So, the BBC would not be unique among news providers and broadcasters in being identified as an ISA according to this approach. But it does matter that as an ISA it operates very much on the 'public' side of the 'public-private' dichotomy. As a public sector, state broadcaster, it is much more closely linked to the legitimacy of the nation-state than a private, regulated broadcaster. It sees its job as being to 'lead a conversation with the nation', or to 'represent all four nations of the UK and its regions' both at home and abroad, and other equally vapid-yet-ideological mission points. Representative, dialogic, loyal to the people-nation - this just is the discourse of the capitalist state in its legitimising mode. So, the ISA concept helps begin to situate the BBC in the necessary reproduction of the dominant ideology, and the necessary role of the state in organising this. It thus helps explain why the BBC is, even more than other broadcasters, a part of the government of the nation. It helps explain the peculiar rhythms of its conduct, its lockstep with the government at certain critical moments even to the detriment of its usually consensual facade.

VI. But of course, there are well-known shortcomings of Althusser's couplet of 'ideological-state apparatuses' and 'repressive state apparatuses' (RSAs). While Althusser acknowledged that there is no purely ideological or repressive apparatus, that there is only a greater emphasis on repression here, or on ideology there, he didn't go beyond the limited purview of the couplet itself. As Poulantzas was to point out, the state is also involved in organising material incentives (the better to disorganise the dominated classes). As he also pointed out, and as other state theorists have demonstrated at great length, the state also plays a crucial role in the constitution of the economy.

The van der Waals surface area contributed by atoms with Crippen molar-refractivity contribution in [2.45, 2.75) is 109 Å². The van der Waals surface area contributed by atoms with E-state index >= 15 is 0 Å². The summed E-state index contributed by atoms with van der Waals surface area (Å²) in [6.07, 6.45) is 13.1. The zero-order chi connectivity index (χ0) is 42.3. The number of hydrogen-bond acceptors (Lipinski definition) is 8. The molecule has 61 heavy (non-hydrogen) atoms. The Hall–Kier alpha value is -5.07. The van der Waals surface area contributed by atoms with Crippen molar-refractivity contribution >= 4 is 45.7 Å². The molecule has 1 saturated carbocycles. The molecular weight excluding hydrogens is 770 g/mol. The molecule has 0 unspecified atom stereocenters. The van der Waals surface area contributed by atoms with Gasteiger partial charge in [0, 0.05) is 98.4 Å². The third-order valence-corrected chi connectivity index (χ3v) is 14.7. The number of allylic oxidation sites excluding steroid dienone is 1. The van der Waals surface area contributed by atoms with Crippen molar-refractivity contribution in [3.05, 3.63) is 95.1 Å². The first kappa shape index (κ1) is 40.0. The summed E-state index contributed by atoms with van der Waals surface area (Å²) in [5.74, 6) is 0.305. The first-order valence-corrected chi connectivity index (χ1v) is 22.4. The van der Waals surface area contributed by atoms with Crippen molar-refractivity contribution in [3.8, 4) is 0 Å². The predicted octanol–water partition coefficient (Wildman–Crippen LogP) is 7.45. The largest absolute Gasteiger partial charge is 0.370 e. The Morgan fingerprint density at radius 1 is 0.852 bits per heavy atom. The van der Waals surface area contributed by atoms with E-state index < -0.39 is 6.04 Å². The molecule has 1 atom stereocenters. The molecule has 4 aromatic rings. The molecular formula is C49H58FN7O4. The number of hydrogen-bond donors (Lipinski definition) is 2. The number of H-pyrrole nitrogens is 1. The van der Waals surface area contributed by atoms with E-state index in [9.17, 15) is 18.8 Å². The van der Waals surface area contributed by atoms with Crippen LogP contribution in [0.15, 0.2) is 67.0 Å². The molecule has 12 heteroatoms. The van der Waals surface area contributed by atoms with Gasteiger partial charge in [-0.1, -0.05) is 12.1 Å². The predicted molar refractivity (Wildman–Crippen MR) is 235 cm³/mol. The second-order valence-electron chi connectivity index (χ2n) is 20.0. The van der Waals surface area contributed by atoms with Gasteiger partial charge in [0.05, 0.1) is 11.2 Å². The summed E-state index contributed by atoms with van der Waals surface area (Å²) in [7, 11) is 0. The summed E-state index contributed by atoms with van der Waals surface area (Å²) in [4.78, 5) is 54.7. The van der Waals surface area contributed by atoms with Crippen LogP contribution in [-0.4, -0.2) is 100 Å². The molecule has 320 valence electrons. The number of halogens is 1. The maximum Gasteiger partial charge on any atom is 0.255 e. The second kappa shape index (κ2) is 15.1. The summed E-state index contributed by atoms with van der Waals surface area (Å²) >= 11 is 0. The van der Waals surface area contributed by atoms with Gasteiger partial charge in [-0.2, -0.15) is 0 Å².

So it seems that, from another point of view, there are three types of role that a state body can perform: the organisation of political dominance (the civil service, police, army, border controls, etc), the organisation of ideological dominance (law, education, parliamentary parties and so on), and the political organisation of economic dominance (welfare, healthcare, subsidies, monetary and lending policy, wage supplements, etc). Obviously, this is far too schematic. In reality, these types of practice are usually articulated in a complex totality of practices. For example, it may well be - as Althusser argued - that schools are the key ideological-state apparatus under advanced capitalism. But they are also involved in organising economic dominance, partly as a material 'concession' to workers in the form of a social wage, partly as a functional necessity for a developing economy and partly - at least in higher education - as a public research and development facility for corporations. Likewise, parliamentary parties are involved in organising both political and ideological dominance. Even so, it is quite clear that, for example, public services represent a quite different type of domination than the armed forces. The emphasis is much more on incorporation through material incentive, or on ideological domination, than on projecting political violence.